Host FAIR data
The step of hosting the FAIR data includes aspects such as assigning licenses to data and publishing data and metadata. For publishing, several options exist such as setting up a web server with a database solution. For standalone datasets or datasets accompanying a scientific publication in a journal, the use of repositories lifts the burden of administrating a web server and offers at the same time many features supporting FAIR practices.
In order to foster reuse of data (or in general digital artefacts including articles, figures, etc.), license statements should be assigned to the data to ascertain the terms and conditions of reuse. The NPO Creative Commons offers a few ready-made license statements. "Creative Commons licenses give standard releases that replace the individual negotiations for specific rights between copyright owner (licensor) and licensee, that are necessary under an "all rights reserved" copyright management" (Wikipedia). Examples are the CC0 1.0 Universal (CC0 1.0) Public Domain Dedication license, allowing that anybody "can copy, modify, distribute and perform the work, even for commercial purposes, all without asking permission". That means, no copyright is assigned. Another popular option is Attribution 4.0 International (CC BY 4.0) where anybody can share and adapt the data but must give appropriate credit to the licensor. Creative commons offers a selection service to choose the appropriate license.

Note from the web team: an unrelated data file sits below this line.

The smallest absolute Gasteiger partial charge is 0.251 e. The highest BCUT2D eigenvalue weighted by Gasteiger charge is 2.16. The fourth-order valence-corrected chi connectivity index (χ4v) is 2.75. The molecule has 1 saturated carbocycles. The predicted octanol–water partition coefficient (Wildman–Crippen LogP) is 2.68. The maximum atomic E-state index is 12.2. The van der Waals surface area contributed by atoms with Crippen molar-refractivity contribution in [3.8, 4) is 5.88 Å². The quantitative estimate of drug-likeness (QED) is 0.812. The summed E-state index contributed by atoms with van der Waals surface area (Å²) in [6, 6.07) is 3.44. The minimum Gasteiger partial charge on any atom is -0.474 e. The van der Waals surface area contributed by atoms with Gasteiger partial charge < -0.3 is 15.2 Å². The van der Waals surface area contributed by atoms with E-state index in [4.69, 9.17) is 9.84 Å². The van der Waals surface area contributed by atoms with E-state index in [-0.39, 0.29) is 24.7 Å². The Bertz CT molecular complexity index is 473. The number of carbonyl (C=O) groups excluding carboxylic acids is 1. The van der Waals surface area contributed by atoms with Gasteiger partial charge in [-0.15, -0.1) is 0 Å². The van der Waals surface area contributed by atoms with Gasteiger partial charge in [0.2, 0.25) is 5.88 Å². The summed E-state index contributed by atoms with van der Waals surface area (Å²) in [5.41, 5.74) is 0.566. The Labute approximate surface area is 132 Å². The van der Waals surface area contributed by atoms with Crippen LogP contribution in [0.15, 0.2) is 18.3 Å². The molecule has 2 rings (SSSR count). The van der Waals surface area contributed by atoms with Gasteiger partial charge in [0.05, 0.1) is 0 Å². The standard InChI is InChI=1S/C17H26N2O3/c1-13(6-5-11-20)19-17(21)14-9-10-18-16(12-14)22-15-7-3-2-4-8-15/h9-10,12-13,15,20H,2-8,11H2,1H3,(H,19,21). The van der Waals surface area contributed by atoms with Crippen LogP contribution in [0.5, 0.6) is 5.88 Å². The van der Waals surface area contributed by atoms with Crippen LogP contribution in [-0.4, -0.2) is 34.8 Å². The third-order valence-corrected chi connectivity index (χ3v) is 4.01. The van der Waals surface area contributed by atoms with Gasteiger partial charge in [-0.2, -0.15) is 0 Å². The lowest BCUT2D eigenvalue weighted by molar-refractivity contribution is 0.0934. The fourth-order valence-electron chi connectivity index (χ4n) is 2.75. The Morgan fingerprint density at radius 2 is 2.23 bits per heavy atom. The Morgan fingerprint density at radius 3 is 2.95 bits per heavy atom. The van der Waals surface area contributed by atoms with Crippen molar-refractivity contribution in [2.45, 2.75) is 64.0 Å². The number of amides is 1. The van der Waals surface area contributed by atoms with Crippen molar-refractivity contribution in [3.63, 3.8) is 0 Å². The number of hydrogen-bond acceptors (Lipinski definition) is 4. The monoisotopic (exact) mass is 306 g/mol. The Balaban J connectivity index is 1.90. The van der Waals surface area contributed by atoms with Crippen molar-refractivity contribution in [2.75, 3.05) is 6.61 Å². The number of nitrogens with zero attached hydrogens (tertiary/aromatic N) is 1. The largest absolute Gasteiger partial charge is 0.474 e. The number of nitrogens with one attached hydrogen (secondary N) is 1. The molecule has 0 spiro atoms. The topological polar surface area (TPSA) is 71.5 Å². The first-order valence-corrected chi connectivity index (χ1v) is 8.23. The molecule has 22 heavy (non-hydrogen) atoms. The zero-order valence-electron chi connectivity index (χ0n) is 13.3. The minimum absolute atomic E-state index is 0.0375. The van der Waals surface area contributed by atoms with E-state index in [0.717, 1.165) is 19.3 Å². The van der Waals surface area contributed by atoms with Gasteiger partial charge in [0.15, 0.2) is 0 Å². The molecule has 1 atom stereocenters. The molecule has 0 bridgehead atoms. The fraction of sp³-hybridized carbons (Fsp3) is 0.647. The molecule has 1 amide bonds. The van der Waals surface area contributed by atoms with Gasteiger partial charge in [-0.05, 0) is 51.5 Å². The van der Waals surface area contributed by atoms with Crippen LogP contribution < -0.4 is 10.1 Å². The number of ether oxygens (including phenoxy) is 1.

See this document authored by Robbie Morrison on which license to choose.
Repositories for FAIR and open data hosting
Repositories are a recommended way to store data permanently. Repositories offer high-level FAIRification services and searchability of the repository which helps to increase visibility and reuse of data. See for example this article for further orientation: Scientific data Data Repository Guidance.
This page collects information on Repositories and recommendations on how to select them. A general list of repositories is here.